The principles of English Bible translation formerly followed led not only to a great respect for the Bible but to a transformation of the English language itself, which made it into an appropriate vehicle for the production of the great works of English literature we have enjoyed since then. The same thing happened in Germany -- Luther's translation not only produced a magnificent Bible in German, but also revitalized the very German language, which, likewise produced a flowering of great German literature. Now in both these cases, the Bible translators were leaders : they set the standard -- a high standard -- which then was followed. But the dynamic equivalence theory reverses this: instead of leading by setting a high standard for others to follow, it translates the Bible into the most mediocre English it can find. It is not a leader but a follower. What Mortimer Adler said in regard to the Great Books is applicable here: we need something over our heads to lift us up!

Ryken shows that the grandeur of the English formerly used in Bible translations is not only commendable from the literary perspective, but is also essential for communicating the grandeur of the Biblical message. And he shows that the dynamic equivalence translators actually have a disrespect for the words of Scripture, which is clear from the fact that they often produce a translation which does not say what the original text said. As people become aware of this, they no longer can trust the translation if it is produced by a d.e. translator. Ryken also shows how these translators are going beyond translation and into interpretation, i.e. they actually put into their supposed translation the sort of things which are only appropriate for a commentary.

Ryken provides many examples of this, which really need to be read to appreciate the forcefulness of his thesis. He also shows that changing a metaphor into an abstraction, which the d.e. translators often do, can actually change the meaning of the text or cause it to lose its potency. Again, you need to read his book to really feel the impact of this.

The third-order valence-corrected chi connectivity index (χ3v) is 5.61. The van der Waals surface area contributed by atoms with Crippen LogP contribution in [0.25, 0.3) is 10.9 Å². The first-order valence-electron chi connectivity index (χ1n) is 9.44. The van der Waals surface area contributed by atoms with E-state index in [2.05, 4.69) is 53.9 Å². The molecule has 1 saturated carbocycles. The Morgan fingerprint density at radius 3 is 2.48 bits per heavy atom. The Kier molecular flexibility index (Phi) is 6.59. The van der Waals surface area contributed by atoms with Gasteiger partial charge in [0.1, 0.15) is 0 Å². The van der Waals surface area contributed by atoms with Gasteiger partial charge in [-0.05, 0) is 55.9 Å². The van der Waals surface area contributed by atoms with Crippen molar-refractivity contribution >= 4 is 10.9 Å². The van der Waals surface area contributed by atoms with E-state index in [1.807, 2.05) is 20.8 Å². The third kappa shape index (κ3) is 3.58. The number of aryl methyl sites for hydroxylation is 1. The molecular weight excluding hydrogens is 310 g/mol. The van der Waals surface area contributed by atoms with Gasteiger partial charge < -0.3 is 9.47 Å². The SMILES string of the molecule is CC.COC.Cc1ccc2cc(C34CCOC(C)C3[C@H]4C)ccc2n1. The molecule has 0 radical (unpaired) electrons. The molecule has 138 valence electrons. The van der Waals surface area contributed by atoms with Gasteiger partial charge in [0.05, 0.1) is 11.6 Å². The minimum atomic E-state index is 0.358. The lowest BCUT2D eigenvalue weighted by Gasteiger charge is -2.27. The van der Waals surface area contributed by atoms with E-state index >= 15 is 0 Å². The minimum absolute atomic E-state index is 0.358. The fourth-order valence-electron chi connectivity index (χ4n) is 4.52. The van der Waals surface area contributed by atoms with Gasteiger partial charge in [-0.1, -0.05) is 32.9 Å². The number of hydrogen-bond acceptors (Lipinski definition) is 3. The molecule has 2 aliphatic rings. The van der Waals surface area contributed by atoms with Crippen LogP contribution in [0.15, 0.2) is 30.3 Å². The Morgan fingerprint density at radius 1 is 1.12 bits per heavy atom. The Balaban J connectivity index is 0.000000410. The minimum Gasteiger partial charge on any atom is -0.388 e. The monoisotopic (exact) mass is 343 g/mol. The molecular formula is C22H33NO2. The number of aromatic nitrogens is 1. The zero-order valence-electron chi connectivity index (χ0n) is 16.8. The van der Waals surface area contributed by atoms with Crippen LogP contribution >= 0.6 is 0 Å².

And he has some especially good discussions of the fact that, unlike the notion of many d.e. translators, the Bible is NOT a simple book. Therefore there are, of necessity, passages of Scripture which will NOT be easy to understand. The faithful translator will not try to change this difficulty into something easy to grasp, but will translate the verse in such a way that this difficulty is maintained -- he has to do this if he is to translate what is there. The d.e. translators seem to have adopted the preposterous notion that everything in the Bible is intrinsically easy to understand, so that the only reason for a lack of understanding is the translator's fault! One wonders if they have ever read what Peter said about Paul's writings, namely that some of them are hard to understand!!

Ryken quotes from many authorities to substantiate his thesis, with many of these quotes appearing in boxes. Ryken bends over backwards to be fair and not nasty and the sources are likewise polite. One exception, though, from a very sophisticated English poet and playwright, is included: T.S. Eliot minces no words in summarizing the disaster produced by the d.e. fellows: "a sympton of the decay of the English language"..."an active agent of decadence". That is very nasty but, alas, very true and needs to be said.

While I agree with Ryken's thesis and with the principles he sets forth, I personally do not like the term he uses for these principles, namely the "essentially literal" translation philosophy. As a Professor of English he should be able to come up with a better term than that!!